During this time, there were three people who saw the spread of the disease, and thought they might be able to do something about it. The first was a doctor from a prestigious institution; the second was a petty thuggish drug peddler; the third was an enigmatic conjurer. All three began treating patients with varying degrees of success. The doctor had an expensive prescription for the disease which he would only give to those who were able to afford his exorbitant fees. His prescription did not cure the disease at all, however. It simply quieted the symptoms long enough for the patient to purchase another dose of the prescription. The drug-peddler offered his patients a cheap drug which alleviated the painful symptoms of the disease, but which actually made the patients sicker, and ever more dependent on the drug he was giving them. The conjurer, on the other hand, searched long and wide, and found the source of the disease itself, which had arisen from the peculiar imbalance that occurs in the human animal when greed becomes his sole reason for being. He then set about curing his patients for free, simply by curing them of their desire for material wealth.

The doctor was so threatened by this conjurer, that he went to his important institution and asked them to do something about him. He figured he could take care of the drug peddler himself by simply showing that his product did not make his patients sicker; since he and the drug peddler were both offering more or less the same solution, he figured it would be an easy appeal to the reason of his customers that his product was the superior one; but the conjurer presented a real problem. The institution obliged his request, and immediately banned conjurers from treating patients. Conjuring was fraud, they argued; only physical drugs could cure physical ailments. Just to be sure, they locked the conjurer up for fraud, and thus eliminated him from the competition.

This left just the doctor and the drug dealer. The doctor’s remedies appeared at first to be good, but unfortunately for his patients, the dosage had to be constantly increased, and the price continued to increase as well. For those who could afford it, this was a satisfactory remedy, but everyone else had to rely on the wares of the drug peddler. As more and more people bought their drugs from the drug peddler instead of the doctor, the doctor became more and more incensed. He went to his institution and demanded that they do something. The institution obliged, and issued a statement saying that the drug peddler was dangerous, that his drugs were killing his patients, as indeed they were. When this public statement had no effect, the doctor grew so incensed that his greed overcame his own senses, and he too fell ill. Unable to procure the expensive ingredients for his own treatment, he too began to use the drugs of the drug peddler, and before long, the doctor passed away.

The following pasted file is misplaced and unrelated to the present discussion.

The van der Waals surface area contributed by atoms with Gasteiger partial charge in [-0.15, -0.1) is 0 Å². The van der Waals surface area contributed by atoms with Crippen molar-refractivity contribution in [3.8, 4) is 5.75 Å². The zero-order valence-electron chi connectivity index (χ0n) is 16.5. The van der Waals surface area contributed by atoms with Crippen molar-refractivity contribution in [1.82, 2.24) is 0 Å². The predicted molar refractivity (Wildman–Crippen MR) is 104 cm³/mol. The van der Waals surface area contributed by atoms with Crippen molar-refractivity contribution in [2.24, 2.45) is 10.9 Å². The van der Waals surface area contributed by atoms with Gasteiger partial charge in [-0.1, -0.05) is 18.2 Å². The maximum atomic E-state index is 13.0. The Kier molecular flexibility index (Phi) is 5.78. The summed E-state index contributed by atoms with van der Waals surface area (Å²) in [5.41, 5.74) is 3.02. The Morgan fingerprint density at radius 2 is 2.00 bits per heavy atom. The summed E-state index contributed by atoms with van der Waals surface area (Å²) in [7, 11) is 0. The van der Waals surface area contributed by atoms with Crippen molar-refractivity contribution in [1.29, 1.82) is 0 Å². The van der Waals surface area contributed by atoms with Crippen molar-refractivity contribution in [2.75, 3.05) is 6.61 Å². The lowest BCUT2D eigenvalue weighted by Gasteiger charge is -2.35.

Such was the way of things. Needless to say, the land could not survive long under these conditions. Eventually all the citizens perished of their cardinal sin, and to this day, they remain unmissed and unmourned.


–  Whit Frazier, November 10, 2016

The Reinvention of the Rebirth of Cool (Obama & Jay-Z) – A Ramble

Obama says in his excellent memoir, Dreams From my Father that after going through the works of the great black writers from the first half of the twentieth century, he found that art lacked the redemptive power he had been looking for in it:

“In every page of every book, in Bigger Thomas and invisible men, I kept finding the same anguish, the same doubt; a self-contempt that neither irony nor intellect seemed able to deflect. Even Du Bois’ learning and Baldwin’s love and Langston’s humor eventually succumbed to its corrosive force, each man finally forced to doubt art’s redemptive power, each man finally forced to withdraw, one to Africa, one to Europe, one deeper into the bowels of Harlem, but all of them in the same weary flight, all of them exhausted, bitter men, the devil at their heels. Only Malcolm X’s autobiography seemed to offer something different. His repeated acts of self-creation spoke to me; the blunt poetry of his words, his unadorned insistence on respect, promised a new and uncompromising order, martial in its discipline, forged through sheer force of will.”